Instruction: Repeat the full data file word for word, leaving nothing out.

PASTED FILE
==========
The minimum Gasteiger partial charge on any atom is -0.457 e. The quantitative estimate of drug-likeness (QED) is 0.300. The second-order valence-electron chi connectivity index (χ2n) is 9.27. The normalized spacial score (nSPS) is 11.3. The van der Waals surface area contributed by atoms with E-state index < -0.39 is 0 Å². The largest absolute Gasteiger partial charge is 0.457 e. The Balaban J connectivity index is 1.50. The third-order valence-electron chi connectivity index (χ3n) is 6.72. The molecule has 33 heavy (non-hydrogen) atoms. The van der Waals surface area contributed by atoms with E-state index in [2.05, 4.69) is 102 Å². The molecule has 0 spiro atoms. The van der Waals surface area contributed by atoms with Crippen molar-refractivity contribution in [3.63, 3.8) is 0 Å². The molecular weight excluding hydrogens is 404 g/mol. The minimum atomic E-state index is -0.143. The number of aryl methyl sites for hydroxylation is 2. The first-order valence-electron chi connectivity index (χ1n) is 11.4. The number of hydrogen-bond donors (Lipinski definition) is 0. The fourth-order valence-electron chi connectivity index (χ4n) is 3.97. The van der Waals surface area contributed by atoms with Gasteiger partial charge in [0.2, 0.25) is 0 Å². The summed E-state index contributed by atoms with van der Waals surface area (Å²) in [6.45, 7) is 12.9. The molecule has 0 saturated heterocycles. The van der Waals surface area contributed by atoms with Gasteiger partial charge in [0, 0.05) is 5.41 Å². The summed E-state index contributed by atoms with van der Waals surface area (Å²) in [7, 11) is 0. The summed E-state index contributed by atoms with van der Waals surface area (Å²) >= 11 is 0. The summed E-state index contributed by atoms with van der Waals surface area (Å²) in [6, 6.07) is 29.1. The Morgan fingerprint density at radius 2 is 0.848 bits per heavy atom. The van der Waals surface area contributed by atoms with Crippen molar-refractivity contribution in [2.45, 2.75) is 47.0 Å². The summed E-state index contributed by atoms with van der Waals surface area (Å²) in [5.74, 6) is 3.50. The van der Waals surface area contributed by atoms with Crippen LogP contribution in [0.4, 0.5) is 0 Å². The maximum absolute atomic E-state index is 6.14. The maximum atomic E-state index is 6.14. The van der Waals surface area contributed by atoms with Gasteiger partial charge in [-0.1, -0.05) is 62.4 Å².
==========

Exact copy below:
The minimum Gasteiger partial charge on any atom is -0.457 e. The quantitative estimate of drug-likeness (QED) is 0.300. The second-order valence-electron chi connectivity index (χ2n) is 9.27. The normalized spacial score (nSPS) is 11.3. The van der Waals surface area contributed by atoms with E-state index < -0.39 is 0 Å². The largest absolute Gasteiger partial charge is 0.457 e. The Balaban J connectivity index is 1.50. The third-order valence-electron chi connectivity index (χ3n) is 6.72. The molecule has 33 heavy (non-hydrogen) atoms. The van der Waals surface area contributed by atoms with E-state index in [2.05, 4.69) is 102 Å². The molecule has 0 spiro atoms. The van der Waals surface area contributed by atoms with Crippen molar-refractivity contribution in [3.63, 3.8) is 0 Å². The molecular weight excluding hydrogens is 404 g/mol. The minimum atomic E-state index is -0.143. The number of aryl methyl sites for hydroxylation is 2. The first-order valence-electron chi connectivity index (χ1n) is 11.4. The number of hydrogen-bond donors (Lipinski definition) is 0. The fourth-order valence-electron chi connectivity index (χ4n) is 3.97. The van der Waals surface area contributed by atoms with Gasteiger partial charge in [0.2, 0.25) is 0 Å². The summed E-state index contributed by atoms with van der Waals surface area (Å²) in [6.45, 7) is 12.9. The molecule has 0 saturated heterocycles. The van der Waals surface area contributed by atoms with Gasteiger partial charge in [0, 0.05) is 5.41 Å². The summed E-state index contributed by atoms with van der Waals surface area (Å²) in [7, 11) is 0. The summed E-state index contributed by atoms with van der Waals surface area (Å²) >= 11 is 0. The summed E-state index contributed by atoms with van der Waals surface area (Å²) in [6, 6.07) is 29.1. The Morgan fingerprint density at radius 2 is 0.848 bits per heavy atom. The van der Waals surface area contributed by atoms with Crippen molar-refractivity contribution in [2.45, 2.75) is 47.0 Å². The summed E-state index contributed by atoms with van der Waals surface area (Å²) in [5.74, 6) is 3.50. The van der Waals surface area contributed by atoms with Crippen LogP contribution in [0.4, 0.5) is 0 Å². The maximum absolute atomic E-state index is 6.14. The maximum atomic E-state index is 6.14. The van der Waals surface area contributed by atoms with Gasteiger partial charge in [-0.1, -0.05) is 62.4 Å².